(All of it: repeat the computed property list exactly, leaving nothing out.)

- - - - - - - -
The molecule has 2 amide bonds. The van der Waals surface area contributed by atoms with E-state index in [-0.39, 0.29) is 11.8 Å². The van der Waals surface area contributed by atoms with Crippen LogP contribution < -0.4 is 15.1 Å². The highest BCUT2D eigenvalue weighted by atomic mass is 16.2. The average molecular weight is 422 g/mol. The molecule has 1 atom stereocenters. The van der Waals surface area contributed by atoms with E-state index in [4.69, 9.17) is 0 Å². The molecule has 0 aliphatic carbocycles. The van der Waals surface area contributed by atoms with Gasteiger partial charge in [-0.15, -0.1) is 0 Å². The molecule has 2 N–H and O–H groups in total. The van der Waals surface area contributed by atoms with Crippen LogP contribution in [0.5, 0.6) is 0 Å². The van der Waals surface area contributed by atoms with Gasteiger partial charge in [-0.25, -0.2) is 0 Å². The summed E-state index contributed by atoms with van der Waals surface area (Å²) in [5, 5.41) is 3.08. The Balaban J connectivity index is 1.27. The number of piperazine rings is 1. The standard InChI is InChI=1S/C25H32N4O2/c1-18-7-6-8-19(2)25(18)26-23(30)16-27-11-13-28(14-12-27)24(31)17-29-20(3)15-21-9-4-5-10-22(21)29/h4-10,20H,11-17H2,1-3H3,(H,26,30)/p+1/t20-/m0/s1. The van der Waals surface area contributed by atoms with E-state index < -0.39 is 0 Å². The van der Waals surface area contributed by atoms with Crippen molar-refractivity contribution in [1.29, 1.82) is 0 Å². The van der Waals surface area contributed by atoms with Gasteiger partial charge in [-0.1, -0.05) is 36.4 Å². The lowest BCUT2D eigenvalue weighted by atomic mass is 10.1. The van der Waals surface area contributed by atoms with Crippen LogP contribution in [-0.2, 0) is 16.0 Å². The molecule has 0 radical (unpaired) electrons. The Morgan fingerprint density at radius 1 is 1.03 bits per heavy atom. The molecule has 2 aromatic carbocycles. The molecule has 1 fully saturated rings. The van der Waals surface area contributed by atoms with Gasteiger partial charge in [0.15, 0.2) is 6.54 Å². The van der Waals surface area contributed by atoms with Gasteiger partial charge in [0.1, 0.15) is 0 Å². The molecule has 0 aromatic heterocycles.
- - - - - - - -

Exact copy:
The molecule has 2 amide bonds. The van der Waals surface area contributed by atoms with E-state index in [-0.39, 0.29) is 11.8 Å². The van der Waals surface area contributed by atoms with Crippen LogP contribution < -0.4 is 15.1 Å². The highest BCUT2D eigenvalue weighted by atomic mass is 16.2. The average molecular weight is 422 g/mol. The molecule has 1 atom stereocenters. The van der Waals surface area contributed by atoms with E-state index in [4.69, 9.17) is 0 Å². The molecule has 0 aliphatic carbocycles. The van der Waals surface area contributed by atoms with Gasteiger partial charge in [-0.15, -0.1) is 0 Å². The molecule has 2 N–H and O–H groups in total. The van der Waals surface area contributed by atoms with Crippen LogP contribution in [0.5, 0.6) is 0 Å². The van der Waals surface area contributed by atoms with Gasteiger partial charge in [-0.25, -0.2) is 0 Å². The summed E-state index contributed by atoms with van der Waals surface area (Å²) in [5, 5.41) is 3.08. The Balaban J connectivity index is 1.27. The number of piperazine rings is 1. The standard InChI is InChI=1S/C25H32N4O2/c1-18-7-6-8-19(2)25(18)26-23(30)16-27-11-13-28(14-12-27)24(31)17-29-20(3)15-21-9-4-5-10-22(21)29/h4-10,20H,11-17H2,1-3H3,(H,26,30)/p+1/t20-/m0/s1. The van der Waals surface area contributed by atoms with E-state index < -0.39 is 0 Å². The van der Waals surface area contributed by atoms with Crippen molar-refractivity contribution in [1.29, 1.82) is 0 Å². The van der Waals surface area contributed by atoms with Gasteiger partial charge in [-0.1, -0.05) is 36.4 Å². The lowest BCUT2D eigenvalue weighted by atomic mass is 10.1. The van der Waals surface area contributed by atoms with Crippen LogP contribution in [-0.2, 0) is 16.0 Å². The molecule has 0 radical (unpaired) electrons. The Morgan fingerprint density at radius 1 is 1.03 bits per heavy atom. The molecule has 2 aromatic carbocycles. The molecule has 1 fully saturated rings. The van der Waals surface area contributed by atoms with Gasteiger partial charge in [0.15, 0.2) is 6.54 Å². The van der Waals surface area contributed by atoms with Gasteiger partial charge in [0.1, 0.15) is 0 Å². The molecule has 0 aromatic heterocycles.